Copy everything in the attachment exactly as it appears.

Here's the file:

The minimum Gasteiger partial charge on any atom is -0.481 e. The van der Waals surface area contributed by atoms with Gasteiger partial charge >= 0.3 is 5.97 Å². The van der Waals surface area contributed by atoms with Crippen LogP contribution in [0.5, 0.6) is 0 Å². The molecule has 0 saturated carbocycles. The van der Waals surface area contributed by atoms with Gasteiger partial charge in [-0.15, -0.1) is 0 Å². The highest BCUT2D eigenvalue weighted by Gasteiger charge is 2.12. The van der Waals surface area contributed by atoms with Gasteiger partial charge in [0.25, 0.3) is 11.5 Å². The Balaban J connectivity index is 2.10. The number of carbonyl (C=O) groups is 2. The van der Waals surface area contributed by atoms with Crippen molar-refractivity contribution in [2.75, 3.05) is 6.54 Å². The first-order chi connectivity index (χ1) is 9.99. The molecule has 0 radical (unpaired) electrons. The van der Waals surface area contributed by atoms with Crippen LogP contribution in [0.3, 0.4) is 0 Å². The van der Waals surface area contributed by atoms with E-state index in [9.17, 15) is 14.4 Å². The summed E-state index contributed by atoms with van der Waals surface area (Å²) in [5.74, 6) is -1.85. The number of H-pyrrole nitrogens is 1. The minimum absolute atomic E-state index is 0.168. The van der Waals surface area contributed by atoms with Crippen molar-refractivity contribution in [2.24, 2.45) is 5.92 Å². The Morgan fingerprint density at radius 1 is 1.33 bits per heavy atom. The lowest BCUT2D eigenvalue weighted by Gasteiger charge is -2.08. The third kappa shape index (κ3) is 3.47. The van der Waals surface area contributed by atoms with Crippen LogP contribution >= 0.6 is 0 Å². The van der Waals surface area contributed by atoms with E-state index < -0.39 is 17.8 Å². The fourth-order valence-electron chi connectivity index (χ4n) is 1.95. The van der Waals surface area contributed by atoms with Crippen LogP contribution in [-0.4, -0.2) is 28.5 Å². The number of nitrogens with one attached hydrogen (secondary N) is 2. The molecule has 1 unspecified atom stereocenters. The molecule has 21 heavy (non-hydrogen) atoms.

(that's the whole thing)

The minimum Gasteiger partial charge on any atom is -0.481 e. The van der Waals surface area contributed by atoms with Gasteiger partial charge >= 0.3 is 5.97 Å². The van der Waals surface area contributed by atoms with Crippen LogP contribution in [0.5, 0.6) is 0 Å². The molecule has 0 saturated carbocycles. The van der Waals surface area contributed by atoms with Gasteiger partial charge in [-0.15, -0.1) is 0 Å². The highest BCUT2D eigenvalue weighted by Gasteiger charge is 2.12. The van der Waals surface area contributed by atoms with Gasteiger partial charge in [0.25, 0.3) is 11.5 Å². The Balaban J connectivity index is 2.10. The number of carbonyl (C=O) groups is 2. The van der Waals surface area contributed by atoms with Crippen molar-refractivity contribution in [2.75, 3.05) is 6.54 Å². The first-order chi connectivity index (χ1) is 9.99. The molecule has 0 radical (unpaired) electrons. The van der Waals surface area contributed by atoms with Crippen LogP contribution in [0.3, 0.4) is 0 Å². The van der Waals surface area contributed by atoms with E-state index in [9.17, 15) is 14.4 Å². The summed E-state index contributed by atoms with van der Waals surface area (Å²) in [5.74, 6) is -1.85. The number of H-pyrrole nitrogens is 1. The minimum absolute atomic E-state index is 0.168. The van der Waals surface area contributed by atoms with Crippen molar-refractivity contribution in [2.24, 2.45) is 5.92 Å². The Morgan fingerprint density at radius 1 is 1.33 bits per heavy atom. The lowest BCUT2D eigenvalue weighted by Gasteiger charge is -2.08. The third kappa shape index (κ3) is 3.47. The van der Waals surface area contributed by atoms with Crippen LogP contribution >= 0.6 is 0 Å². The van der Waals surface area contributed by atoms with E-state index < -0.39 is 17.8 Å². The fourth-order valence-electron chi connectivity index (χ4n) is 1.95. The van der Waals surface area contributed by atoms with Crippen LogP contribution in [-0.4, -0.2) is 28.5 Å². The number of nitrogens with one attached hydrogen (secondary N) is 2. The molecule has 1 unspecified atom stereocenters. The molecule has 21 heavy (non-hydrogen) atoms.